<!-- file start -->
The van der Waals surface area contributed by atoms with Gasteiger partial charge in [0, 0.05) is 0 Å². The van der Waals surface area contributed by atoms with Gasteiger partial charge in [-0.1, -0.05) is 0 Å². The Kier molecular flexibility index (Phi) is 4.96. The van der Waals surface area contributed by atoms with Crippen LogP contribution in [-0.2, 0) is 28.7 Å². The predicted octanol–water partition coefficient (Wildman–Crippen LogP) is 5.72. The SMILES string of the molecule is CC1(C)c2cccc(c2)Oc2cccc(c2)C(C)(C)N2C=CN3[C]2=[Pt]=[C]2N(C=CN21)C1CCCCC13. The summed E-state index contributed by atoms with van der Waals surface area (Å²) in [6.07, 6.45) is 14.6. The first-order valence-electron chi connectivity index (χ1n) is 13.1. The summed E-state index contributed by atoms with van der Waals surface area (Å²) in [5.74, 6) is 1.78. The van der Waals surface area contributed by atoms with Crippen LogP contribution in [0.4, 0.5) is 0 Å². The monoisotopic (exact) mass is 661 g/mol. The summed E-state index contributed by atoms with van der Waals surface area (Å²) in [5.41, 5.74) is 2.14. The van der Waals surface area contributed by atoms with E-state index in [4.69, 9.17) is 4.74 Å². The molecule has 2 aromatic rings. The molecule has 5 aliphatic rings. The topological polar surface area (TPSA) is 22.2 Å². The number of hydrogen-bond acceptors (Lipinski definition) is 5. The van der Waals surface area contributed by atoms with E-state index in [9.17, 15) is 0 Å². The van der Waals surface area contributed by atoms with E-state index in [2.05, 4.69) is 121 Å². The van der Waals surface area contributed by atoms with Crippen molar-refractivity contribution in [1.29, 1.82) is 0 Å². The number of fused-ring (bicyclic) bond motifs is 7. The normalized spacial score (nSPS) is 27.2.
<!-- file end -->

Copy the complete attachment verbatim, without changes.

The van der Waals surface area contributed by atoms with Gasteiger partial charge in [0, 0.05) is 0 Å². The van der Waals surface area contributed by atoms with Gasteiger partial charge in [-0.1, -0.05) is 0 Å². The Kier molecular flexibility index (Phi) is 4.96. The van der Waals surface area contributed by atoms with Crippen LogP contribution in [-0.2, 0) is 28.7 Å². The predicted octanol–water partition coefficient (Wildman–Crippen LogP) is 5.72. The SMILES string of the molecule is CC1(C)c2cccc(c2)Oc2cccc(c2)C(C)(C)N2C=CN3[C]2=[Pt]=[C]2N(C=CN21)C1CCCCC13. The summed E-state index contributed by atoms with van der Waals surface area (Å²) in [6.07, 6.45) is 14.6. The first-order valence-electron chi connectivity index (χ1n) is 13.1. The summed E-state index contributed by atoms with van der Waals surface area (Å²) in [5.74, 6) is 1.78. The van der Waals surface area contributed by atoms with Crippen LogP contribution in [0.4, 0.5) is 0 Å². The monoisotopic (exact) mass is 661 g/mol. The summed E-state index contributed by atoms with van der Waals surface area (Å²) in [5.41, 5.74) is 2.14. The van der Waals surface area contributed by atoms with E-state index in [4.69, 9.17) is 4.74 Å². The molecule has 2 aromatic rings. The molecule has 5 aliphatic rings. The topological polar surface area (TPSA) is 22.2 Å². The number of hydrogen-bond acceptors (Lipinski definition) is 5. The van der Waals surface area contributed by atoms with E-state index in [9.17, 15) is 0 Å². The van der Waals surface area contributed by atoms with E-state index in [2.05, 4.69) is 121 Å². The van der Waals surface area contributed by atoms with Crippen molar-refractivity contribution in [1.29, 1.82) is 0 Å². The number of fused-ring (bicyclic) bond motifs is 7. The normalized spacial score (nSPS) is 27.2.